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Cell Microbiol. 2008 Dec;10(12):2434-46. doi: 10.1111/j.1462-5822.2008.01220.x. Epub 2008 Aug 28.

Heat shock inhibits caspase-1 activity while also preventing its inflammasome-mediated activation by anthrax lethal toxin.

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Bacterial Toxins and Therapeutics Section, Laboratory of Bacterial Diseases, National Institute of Allergy and Infectious Diseases, National Institutes of Health, Bethesda, MD 20892, USA.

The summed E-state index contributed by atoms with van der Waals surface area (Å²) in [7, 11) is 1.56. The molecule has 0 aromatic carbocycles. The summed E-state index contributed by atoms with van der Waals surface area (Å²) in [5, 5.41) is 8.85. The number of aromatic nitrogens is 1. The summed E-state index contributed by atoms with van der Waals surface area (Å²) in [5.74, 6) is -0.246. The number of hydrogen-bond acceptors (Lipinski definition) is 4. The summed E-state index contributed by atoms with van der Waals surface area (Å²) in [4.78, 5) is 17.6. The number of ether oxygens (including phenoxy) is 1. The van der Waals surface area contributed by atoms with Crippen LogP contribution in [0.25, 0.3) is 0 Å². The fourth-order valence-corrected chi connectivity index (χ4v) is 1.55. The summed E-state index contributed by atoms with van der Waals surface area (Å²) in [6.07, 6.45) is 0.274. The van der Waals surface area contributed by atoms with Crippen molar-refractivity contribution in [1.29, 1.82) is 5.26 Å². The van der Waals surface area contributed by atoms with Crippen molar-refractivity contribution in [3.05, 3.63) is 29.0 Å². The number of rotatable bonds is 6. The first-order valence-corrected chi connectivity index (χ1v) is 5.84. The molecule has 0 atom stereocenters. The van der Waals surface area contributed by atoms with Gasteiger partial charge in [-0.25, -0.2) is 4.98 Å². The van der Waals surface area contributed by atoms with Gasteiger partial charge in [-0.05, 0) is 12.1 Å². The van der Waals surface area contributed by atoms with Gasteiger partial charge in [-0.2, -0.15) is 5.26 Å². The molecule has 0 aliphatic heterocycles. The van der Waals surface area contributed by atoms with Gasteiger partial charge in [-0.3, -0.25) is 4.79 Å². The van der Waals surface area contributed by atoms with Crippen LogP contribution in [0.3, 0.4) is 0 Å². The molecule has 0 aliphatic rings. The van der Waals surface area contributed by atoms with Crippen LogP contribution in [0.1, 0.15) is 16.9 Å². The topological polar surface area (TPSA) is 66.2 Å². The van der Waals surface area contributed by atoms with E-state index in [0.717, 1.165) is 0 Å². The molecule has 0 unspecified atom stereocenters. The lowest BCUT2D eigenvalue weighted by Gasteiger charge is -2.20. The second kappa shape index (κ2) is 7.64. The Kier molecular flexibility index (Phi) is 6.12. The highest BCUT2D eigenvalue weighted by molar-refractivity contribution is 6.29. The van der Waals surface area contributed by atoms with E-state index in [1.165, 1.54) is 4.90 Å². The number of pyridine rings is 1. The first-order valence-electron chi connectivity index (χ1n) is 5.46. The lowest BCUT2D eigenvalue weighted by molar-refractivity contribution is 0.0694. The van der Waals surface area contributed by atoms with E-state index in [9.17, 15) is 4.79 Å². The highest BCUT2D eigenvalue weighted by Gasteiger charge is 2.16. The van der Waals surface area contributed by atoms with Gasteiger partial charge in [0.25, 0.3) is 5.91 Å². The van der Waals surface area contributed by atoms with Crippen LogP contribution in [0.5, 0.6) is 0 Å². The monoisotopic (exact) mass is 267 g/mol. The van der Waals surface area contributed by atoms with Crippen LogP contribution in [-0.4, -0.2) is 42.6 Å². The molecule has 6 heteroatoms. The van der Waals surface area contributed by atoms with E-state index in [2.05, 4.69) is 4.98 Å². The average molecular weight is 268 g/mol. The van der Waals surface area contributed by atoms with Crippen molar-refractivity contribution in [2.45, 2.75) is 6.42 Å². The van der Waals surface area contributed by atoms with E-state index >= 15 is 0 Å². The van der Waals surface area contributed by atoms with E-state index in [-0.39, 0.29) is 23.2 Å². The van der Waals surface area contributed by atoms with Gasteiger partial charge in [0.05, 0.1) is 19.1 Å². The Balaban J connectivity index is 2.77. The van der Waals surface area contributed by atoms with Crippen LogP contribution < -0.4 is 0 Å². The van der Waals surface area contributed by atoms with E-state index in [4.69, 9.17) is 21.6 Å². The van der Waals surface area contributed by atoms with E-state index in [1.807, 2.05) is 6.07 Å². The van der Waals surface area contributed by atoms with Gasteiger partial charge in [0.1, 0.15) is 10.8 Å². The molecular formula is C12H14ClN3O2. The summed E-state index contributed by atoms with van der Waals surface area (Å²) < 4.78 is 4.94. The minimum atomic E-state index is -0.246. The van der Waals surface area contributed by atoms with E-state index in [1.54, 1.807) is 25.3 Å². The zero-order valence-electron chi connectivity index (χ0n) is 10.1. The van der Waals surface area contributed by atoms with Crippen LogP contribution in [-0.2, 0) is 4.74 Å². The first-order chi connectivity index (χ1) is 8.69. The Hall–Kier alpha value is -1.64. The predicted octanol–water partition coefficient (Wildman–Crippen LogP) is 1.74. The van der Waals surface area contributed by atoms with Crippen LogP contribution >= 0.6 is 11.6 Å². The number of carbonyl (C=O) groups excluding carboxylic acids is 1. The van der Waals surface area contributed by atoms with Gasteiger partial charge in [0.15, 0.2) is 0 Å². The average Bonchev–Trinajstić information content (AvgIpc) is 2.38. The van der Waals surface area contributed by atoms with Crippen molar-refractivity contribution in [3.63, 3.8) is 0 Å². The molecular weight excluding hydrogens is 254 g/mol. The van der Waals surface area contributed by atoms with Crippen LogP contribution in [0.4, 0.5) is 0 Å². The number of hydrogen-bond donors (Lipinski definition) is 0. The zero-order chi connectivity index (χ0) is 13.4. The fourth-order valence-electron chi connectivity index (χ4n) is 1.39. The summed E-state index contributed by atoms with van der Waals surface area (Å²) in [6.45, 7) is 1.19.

Anthrax lethal toxin (LT) rapidly kills macrophages from certain mouse strains in a mechanism dependent on the breakdown of unknown protein(s) by the proteasome, formation of the Nalp1b (NLRP1b) inflammasome and subsequent activation of caspase-1. We report that heat-shocking LT-sensitive macrophages rapidly protects them against cytolysis by inhibiting caspase-1 activation without upstream effects on LT endocytosis or cleavage of the toxin's known cytosolic substrates (mitogen-activated protein kinases). Heat shock protection against LT occurred through a mechanism independent of de novo protein synthesis, HSP90 activity, p38 activation or proteasome inhibition and was downstream of mitogen-activated protein kinase cleavage and degradation of an unknown substrate by the proteasome. The heat shock inhibition of LT-mediated caspase-1 activation was not specific to the Nalp1b (NLRP1b) inflammasome, as heat shock also inhibited Nalp3 (NLRP3) inflammasome-mediated caspase-1 activation in macrophages. We found that heat shock induced pro-caspase-1 association with a large cellular complex that could prevent its activation. Additionally, while heat-shocking recombinant caspase-1 did not affect its activity in vitro, lysates from heat-shocked cells completely inhibited recombinant active caspase-1 activity. Our results suggest that heat shock inhibition of active caspase-1 can occur independently of an inflammasome platform, through a titratable factor present within intact, functioning heat-shocked cells.

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